Munthandel G. Henzen LID VAN DE NVMH


Archeologie > Prehistorie en Vroege Culturen
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ARCHAEOLOGICAL OBJECT - NEOLITHICUM - ANATOLIA - Polished stone axe, 6th / 3rd millennium BC

height circa 35mm. ; weight 16,51gr.
found in south-east Anatolia
grey stone


ARCHAEOLOGICAL OBJECT - NEOLITHICUM - ANATOLIA / MESOPOTAMIA - Polished stone amulet, 5th / 3rd millennium BC

height circa 71mm. ; weight 29,42gr.
ex. A.v.L. Private collection, since 1962 in Utrecht.
grey stone


ARCHAEOLOGICAL OBJECT - EARLY CULTURES OF THE NEAR & MIDDLE EAST- Phallus pendant made of grey stone, 2nd millennium BC

Length 45mm. ; weigth 1,36gr.
Very interesting and rare object.


ARCHAEOLOGICAL OBJECT - SYRIA / MESOPOTAMIA - AKKADIAN EMPIRE - Roof-shaped seal stamp of gray stone, circa 2300-2100 BC

circa 36x25mm ; weight 21,37 gram
Pierced along the entire length, to be able to wear on a cord
Male-headed lion, with long beard and head cover,
lying to the left, surrounded by wedges.

The Akkadian Empire was the first ancient Semitic-speaking empire of Mesopotamia, centered in the city of Akkad And its surrounding region, also called Akkad in ancient Mesopotamia in the Bible. The Bible refers to Akkad in Genesis 10:10, which states that the beginning of Nimrod′s kingdom was in the land of Akkad. Nimrod′s historical identity is unknown, but some have compared him with the legendary Gilgamesh, founder of Uruk. The empire united Akkadian and Sumerian speakers under one rule. The Akkadian Empire exercised influence across Mesopotamia, the Levant, and Anatolia, sending military expeditions as far south as Dilmun and Magan (modern Bahrain and Oman) in the Arabian Peninsula. During the 3rd millennium BC, there developed a very intimate cultural symbiosis between the Sumerians and the Akkadians, which included widespread bilingualism. Akkadian gradually replaced Sumerian as a spoken language somewhere between the 3rd and the 2nd millennia BC (the exact dating being a matter of debate). The Akkadian Empire reached its political peak between the 24th and 22nd centuries BC, following the conquests by its founder Sargon of Akkad. Under Sargon and his successors, the Akkadian language was briefly imposed on neighboring conquered states such as Elam and Gutium. Akkad is sometimes regarded as the first empire in history, though the meaning of this term is not precise, and there are earlier Sumerian claimants. After the fall of the Akkadian Empire, the people of Mesopotamia eventually coalesced into two major Akkadian-speaking nations: Assyria in the north, and, a few centuries later, Babylonia in the south.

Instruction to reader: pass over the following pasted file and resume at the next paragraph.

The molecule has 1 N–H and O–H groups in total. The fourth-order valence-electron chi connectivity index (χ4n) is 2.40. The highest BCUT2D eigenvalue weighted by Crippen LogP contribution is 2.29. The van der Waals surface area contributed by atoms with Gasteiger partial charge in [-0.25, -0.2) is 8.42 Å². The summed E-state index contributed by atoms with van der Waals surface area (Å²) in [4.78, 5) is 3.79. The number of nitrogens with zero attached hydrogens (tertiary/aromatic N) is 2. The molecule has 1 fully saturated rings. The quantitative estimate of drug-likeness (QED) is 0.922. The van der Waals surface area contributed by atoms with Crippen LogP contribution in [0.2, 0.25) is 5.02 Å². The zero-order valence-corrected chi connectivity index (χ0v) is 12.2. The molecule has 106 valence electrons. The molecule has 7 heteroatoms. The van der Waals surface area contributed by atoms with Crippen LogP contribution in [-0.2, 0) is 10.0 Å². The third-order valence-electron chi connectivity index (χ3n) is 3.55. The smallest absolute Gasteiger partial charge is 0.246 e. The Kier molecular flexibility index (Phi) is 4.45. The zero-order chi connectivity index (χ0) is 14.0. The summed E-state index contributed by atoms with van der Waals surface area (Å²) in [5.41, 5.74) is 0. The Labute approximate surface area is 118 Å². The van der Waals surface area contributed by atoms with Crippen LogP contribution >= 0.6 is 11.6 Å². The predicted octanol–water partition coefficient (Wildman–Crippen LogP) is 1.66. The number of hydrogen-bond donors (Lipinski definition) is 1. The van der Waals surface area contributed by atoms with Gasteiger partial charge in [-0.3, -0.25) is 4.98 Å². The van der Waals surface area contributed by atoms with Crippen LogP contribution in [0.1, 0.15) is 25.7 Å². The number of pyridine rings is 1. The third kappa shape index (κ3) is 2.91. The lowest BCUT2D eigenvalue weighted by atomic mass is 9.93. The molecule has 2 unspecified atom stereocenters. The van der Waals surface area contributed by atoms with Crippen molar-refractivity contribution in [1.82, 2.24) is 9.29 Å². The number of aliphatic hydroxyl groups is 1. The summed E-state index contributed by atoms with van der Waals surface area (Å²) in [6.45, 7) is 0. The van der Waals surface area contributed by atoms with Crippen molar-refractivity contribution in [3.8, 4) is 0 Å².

On Akkadian seals and art we see more often a male-headed lion. The long hair and beard is also typical Akkadian, and has some similarity with the famous bronze head of the Akkadian king Manishtusu (2269-2255 BC) or Naram-Sin (2254-2218 BC) in the national Museum of Iraq.